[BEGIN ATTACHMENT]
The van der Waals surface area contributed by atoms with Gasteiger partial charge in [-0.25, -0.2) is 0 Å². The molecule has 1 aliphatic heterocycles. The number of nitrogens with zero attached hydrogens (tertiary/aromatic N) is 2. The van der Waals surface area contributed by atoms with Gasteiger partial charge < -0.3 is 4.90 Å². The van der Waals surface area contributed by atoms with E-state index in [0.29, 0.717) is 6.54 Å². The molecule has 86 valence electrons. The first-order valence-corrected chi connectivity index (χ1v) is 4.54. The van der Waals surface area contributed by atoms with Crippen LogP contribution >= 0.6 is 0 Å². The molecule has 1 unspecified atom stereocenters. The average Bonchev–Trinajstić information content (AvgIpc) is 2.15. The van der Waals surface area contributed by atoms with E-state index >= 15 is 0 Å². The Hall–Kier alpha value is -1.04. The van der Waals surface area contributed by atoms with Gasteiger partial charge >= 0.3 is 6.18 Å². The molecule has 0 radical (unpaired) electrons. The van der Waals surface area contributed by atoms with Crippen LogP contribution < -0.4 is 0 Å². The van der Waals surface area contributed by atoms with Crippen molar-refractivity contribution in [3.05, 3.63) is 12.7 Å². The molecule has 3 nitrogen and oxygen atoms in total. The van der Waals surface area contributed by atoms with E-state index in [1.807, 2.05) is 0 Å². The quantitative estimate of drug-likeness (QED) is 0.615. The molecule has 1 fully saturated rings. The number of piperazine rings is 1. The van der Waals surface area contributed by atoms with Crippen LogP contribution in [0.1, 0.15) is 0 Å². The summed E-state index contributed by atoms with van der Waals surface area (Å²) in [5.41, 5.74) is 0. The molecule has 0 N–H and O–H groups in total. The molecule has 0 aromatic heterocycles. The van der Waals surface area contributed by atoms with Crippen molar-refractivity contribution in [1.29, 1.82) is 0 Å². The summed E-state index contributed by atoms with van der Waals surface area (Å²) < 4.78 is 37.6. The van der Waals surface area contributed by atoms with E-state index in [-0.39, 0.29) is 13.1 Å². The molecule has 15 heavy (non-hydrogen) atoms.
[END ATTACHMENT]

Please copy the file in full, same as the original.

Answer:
The van der Waals surface area contributed by atoms with Gasteiger partial charge in [-0.25, -0.2) is 0 Å². The molecule has 1 aliphatic heterocycles. The number of nitrogens with zero attached hydrogens (tertiary/aromatic N) is 2. The van der Waals surface area contributed by atoms with Gasteiger partial charge < -0.3 is 4.90 Å². The van der Waals surface area contributed by atoms with E-state index in [0.29, 0.717) is 6.54 Å². The molecule has 86 valence electrons. The first-order valence-corrected chi connectivity index (χ1v) is 4.54. The van der Waals surface area contributed by atoms with Crippen LogP contribution >= 0.6 is 0 Å². The molecule has 1 unspecified atom stereocenters. The average Bonchev–Trinajstić information content (AvgIpc) is 2.15. The van der Waals surface area contributed by atoms with E-state index >= 15 is 0 Å². The Hall–Kier alpha value is -1.04. The van der Waals surface area contributed by atoms with Gasteiger partial charge >= 0.3 is 6.18 Å². The molecule has 0 radical (unpaired) electrons. The van der Waals surface area contributed by atoms with Crippen LogP contribution < -0.4 is 0 Å². The van der Waals surface area contributed by atoms with Crippen molar-refractivity contribution in [3.05, 3.63) is 12.7 Å². The molecule has 3 nitrogen and oxygen atoms in total. The van der Waals surface area contributed by atoms with E-state index in [1.807, 2.05) is 0 Å². The quantitative estimate of drug-likeness (QED) is 0.615. The molecule has 1 fully saturated rings. The number of piperazine rings is 1. The van der Waals surface area contributed by atoms with Crippen LogP contribution in [0.1, 0.15) is 0 Å². The summed E-state index contributed by atoms with van der Waals surface area (Å²) in [5.41, 5.74) is 0. The molecule has 0 N–H and O–H groups in total. The molecule has 0 aromatic heterocycles. The van der Waals surface area contributed by atoms with Crippen molar-refractivity contribution in [1.29, 1.82) is 0 Å². The summed E-state index contributed by atoms with van der Waals surface area (Å²) < 4.78 is 37.6. The van der Waals surface area contributed by atoms with E-state index in [-0.39, 0.29) is 13.1 Å². The molecule has 15 heavy (non-hydrogen) atoms.